A Review of Iranian Capabilities
28 December 2011
Recently there has been a debate at the Foreign Policy website about the possibility of a US-led preventative war against Iran, to prevent the latter from becoming a nuclear weapons power. Matthew Kroenig wrote an article for Foreign Affairs advocating a preventative war; Stephen M. Walt wrote a response against Kroenig in Foreign Policy; Kroenig responded to Walt, and Walt wrote another rejoinder. You can read all about it in Why attacking Iran is still a bad idea. I rarely say this, but I agree with almost everything that Stephen M. Walt wrote.
With all this talk of war and Iran, here’s a quick review of what I’ve written about some of Iran’s more interesting capabilities revealed over the last three years:
This was my first post about the much-discussed acquisition by Iran of the Bradstone Challenger, a specialty high speed small sport boat with obvious military implications for building a fast patrol boat.
After discussing the possibility of a fast patrol boat, the question emerges of the possibility of “swarm warfare” involving a large number of small, fast patrol boats going up against a large, lumbering blue water navy in the confines of the Persian Gulf, and most especially the Strait of Hormuz (the latter very much in the news again; cf. US warns Iran over threat to block oil route)
I left a lot of questions unanswered in my post on small boat swarm warfare, so I revisited the topic in this little-read post that attempts to place a US-Iran confrontation in a political context. The Iranians don’t need to sink a carrier in order to score a political victory, and they don’t need to stop all traffic in order to do real economic damage merely by slowing the sixty percent of the world’s oil that transits the Strait of Hormuz.
This post was a further elaboration of the problems of swarm warfare, specially asking whether we should regard such weapons systems as tactical (like a tank or a helicopter) or strategic (like a nuclear bomb).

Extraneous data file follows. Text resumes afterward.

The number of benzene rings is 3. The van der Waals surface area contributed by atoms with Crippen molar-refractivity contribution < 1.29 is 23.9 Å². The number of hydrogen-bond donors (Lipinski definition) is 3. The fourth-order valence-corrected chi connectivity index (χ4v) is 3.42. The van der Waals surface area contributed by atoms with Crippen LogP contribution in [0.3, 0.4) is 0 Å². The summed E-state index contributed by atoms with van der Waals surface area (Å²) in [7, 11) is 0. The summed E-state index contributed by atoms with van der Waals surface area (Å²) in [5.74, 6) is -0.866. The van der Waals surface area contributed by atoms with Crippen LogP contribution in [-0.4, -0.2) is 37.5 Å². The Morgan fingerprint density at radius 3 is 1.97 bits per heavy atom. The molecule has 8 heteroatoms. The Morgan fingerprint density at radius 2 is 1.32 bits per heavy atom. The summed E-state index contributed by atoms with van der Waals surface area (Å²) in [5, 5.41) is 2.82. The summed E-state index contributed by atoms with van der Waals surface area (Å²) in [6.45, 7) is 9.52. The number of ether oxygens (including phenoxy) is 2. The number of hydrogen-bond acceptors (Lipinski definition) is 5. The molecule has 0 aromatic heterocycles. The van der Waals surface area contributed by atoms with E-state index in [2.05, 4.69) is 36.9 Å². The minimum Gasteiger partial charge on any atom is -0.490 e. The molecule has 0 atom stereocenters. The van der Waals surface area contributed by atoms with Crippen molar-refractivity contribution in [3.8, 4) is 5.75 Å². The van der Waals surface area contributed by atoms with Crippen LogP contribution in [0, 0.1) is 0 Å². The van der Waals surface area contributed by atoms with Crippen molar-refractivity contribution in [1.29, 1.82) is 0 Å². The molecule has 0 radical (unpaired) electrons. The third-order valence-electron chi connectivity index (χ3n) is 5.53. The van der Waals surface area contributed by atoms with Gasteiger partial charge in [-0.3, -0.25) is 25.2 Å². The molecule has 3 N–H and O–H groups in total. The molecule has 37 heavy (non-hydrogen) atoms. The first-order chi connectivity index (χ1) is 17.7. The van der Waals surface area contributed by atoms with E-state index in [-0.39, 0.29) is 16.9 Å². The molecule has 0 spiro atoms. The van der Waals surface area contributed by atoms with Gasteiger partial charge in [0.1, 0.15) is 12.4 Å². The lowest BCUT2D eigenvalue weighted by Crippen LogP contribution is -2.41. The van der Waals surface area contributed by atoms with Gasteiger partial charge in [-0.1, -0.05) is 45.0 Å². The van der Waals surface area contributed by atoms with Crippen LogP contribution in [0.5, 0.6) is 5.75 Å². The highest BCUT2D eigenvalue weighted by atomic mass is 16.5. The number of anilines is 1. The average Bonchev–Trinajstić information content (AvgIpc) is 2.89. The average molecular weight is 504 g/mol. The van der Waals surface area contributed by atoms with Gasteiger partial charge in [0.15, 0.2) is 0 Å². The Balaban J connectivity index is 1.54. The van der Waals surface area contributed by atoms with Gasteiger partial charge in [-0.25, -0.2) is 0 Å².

This post followed the announcement by Iran of the indigenous development of a drone UCAV bomber, the Karrar.
This post followed the announcement by Iran of the indigenous development of a flying boat, the Bavar, which I suggested might also be used in swarm warfare, like fast patrol boats.
The central argument of this post concerned the political imperatives that drove the design of the F-35, but I have also observed here that political imperatives have similarly driven Iran’s innovative weapons systems.
In this relatively recent post I discussed the Iranians taking possession (possibly by hacking and hijacking) a Lockheed Martin RQ-170 Sentinel drone, which may well have things to teach them about their own drone program under development.
I hope that these posts have given the reader an adequate understanding that Iran is well aware of its pariah status vis-à-vis the Western powers, and that it has sought to address its vulnerable position in the world by pursuing innovative weapons systems and developing innovative doctrines for the battlespace deployment of these weapons systems. Iran’s innovations don’t guarantee military success or the efficacy of their weapons systems in combat, but it does suggest surprises in any military engagement that cannot be predicted prior to combat. I have no doubt that every conceivable scenario has been and is being war-gamed by military professionals around the world, but none of this will accurately predict the real thing.
One of the few things upon which I would disagree with Stephen Walt in the arguments he made (as referenced above) is his cautious attitude on whether or not Iran is seeking to become a nuclear power. I not only believe this to be the case, but I believe that it is more or less inevitable, and that the other powers in the world need to get used to the idea of a nuclear-armed Iran. It won’t be the end of the world. Of course, perhaps you will be saying to yourself that the Israelis won’t let it go that far, and will intervene as they intervened with Iraq’s nuclear program under Saddam Hussein. The obvious rejoinder to this is that the Iranians will have learned the lessons of the vulnerability of the Osirak reactor. I am sure that Iran’s nuclear facilities are both hardened and geographically distributed.
Some time ago I mentioned how much I unexpectedly enjoyed William Langewiesche’s book Atomic Bazaar: The Rise of the Nuclear Poor. Langewiesche concludes his book by mentioning the importance of, “…finding the courage in parallel to accept the equalities of a maturing world in which many countries have acquired atomic bombs, and some may use them.” I can imagine someone calling this pessimistic or fatalistic, but it is so sober and so realistic that I admire Mr. Langewiesche for ending on this note. It is precisely this spirit that ought to inform all our endeavors (and adventures). There are some things that can be addressed by the military power of the advanced industrialized nation-states of the West, but there are other things that are beyond the possibility of intervention. Physics and technology must be counted among those things that cannot be stopped by intervention, and physics and technology are what it takes to build a bomb. Deal with it.
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